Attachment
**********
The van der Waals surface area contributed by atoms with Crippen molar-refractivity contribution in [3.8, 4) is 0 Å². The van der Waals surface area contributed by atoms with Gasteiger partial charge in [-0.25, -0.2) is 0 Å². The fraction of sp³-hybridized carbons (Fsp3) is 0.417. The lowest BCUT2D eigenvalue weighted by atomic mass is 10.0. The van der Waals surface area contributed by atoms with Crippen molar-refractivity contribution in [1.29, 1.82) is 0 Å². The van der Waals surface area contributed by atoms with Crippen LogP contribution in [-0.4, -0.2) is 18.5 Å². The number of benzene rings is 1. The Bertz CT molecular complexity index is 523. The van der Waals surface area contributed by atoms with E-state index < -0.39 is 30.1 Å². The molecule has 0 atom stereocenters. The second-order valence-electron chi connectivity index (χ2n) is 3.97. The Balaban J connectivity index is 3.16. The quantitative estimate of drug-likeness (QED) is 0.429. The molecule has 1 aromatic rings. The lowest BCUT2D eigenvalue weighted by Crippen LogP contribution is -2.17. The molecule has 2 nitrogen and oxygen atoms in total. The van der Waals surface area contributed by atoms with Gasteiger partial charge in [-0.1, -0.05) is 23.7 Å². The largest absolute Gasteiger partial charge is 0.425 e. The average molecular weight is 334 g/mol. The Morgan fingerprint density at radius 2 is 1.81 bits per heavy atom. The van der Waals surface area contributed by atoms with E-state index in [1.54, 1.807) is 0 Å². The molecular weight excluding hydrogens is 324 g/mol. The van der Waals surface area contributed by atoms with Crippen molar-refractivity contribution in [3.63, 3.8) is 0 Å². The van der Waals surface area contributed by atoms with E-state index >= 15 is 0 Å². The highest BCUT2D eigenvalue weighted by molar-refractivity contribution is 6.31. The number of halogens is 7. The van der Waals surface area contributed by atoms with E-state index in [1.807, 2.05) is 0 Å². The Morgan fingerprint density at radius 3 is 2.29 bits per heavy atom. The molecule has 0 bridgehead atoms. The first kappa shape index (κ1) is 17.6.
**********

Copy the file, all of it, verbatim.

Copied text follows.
The van der Waals surface area contributed by atoms with Crippen molar-refractivity contribution in [3.8, 4) is 0 Å². The van der Waals surface area contributed by atoms with Gasteiger partial charge in [-0.25, -0.2) is 0 Å². The fraction of sp³-hybridized carbons (Fsp3) is 0.417. The lowest BCUT2D eigenvalue weighted by atomic mass is 10.0. The van der Waals surface area contributed by atoms with Crippen molar-refractivity contribution in [1.29, 1.82) is 0 Å². The van der Waals surface area contributed by atoms with Crippen LogP contribution in [-0.4, -0.2) is 18.5 Å². The number of benzene rings is 1. The Bertz CT molecular complexity index is 523. The van der Waals surface area contributed by atoms with E-state index < -0.39 is 30.1 Å². The molecule has 0 atom stereocenters. The second-order valence-electron chi connectivity index (χ2n) is 3.97. The Balaban J connectivity index is 3.16. The quantitative estimate of drug-likeness (QED) is 0.429. The molecule has 1 aromatic rings. The lowest BCUT2D eigenvalue weighted by Crippen LogP contribution is -2.17. The molecule has 2 nitrogen and oxygen atoms in total. The van der Waals surface area contributed by atoms with Gasteiger partial charge in [-0.1, -0.05) is 23.7 Å². The largest absolute Gasteiger partial charge is 0.425 e. The average molecular weight is 334 g/mol. The Morgan fingerprint density at radius 2 is 1.81 bits per heavy atom. The van der Waals surface area contributed by atoms with E-state index in [1.54, 1.807) is 0 Å². The molecular weight excluding hydrogens is 324 g/mol. The van der Waals surface area contributed by atoms with Crippen molar-refractivity contribution in [3.63, 3.8) is 0 Å². The van der Waals surface area contributed by atoms with E-state index >= 15 is 0 Å². The highest BCUT2D eigenvalue weighted by molar-refractivity contribution is 6.31. The number of halogens is 7. The van der Waals surface area contributed by atoms with E-state index in [1.807, 2.05) is 0 Å². The Morgan fingerprint density at radius 3 is 2.29 bits per heavy atom. The molecule has 0 bridgehead atoms. The first kappa shape index (κ1) is 17.6.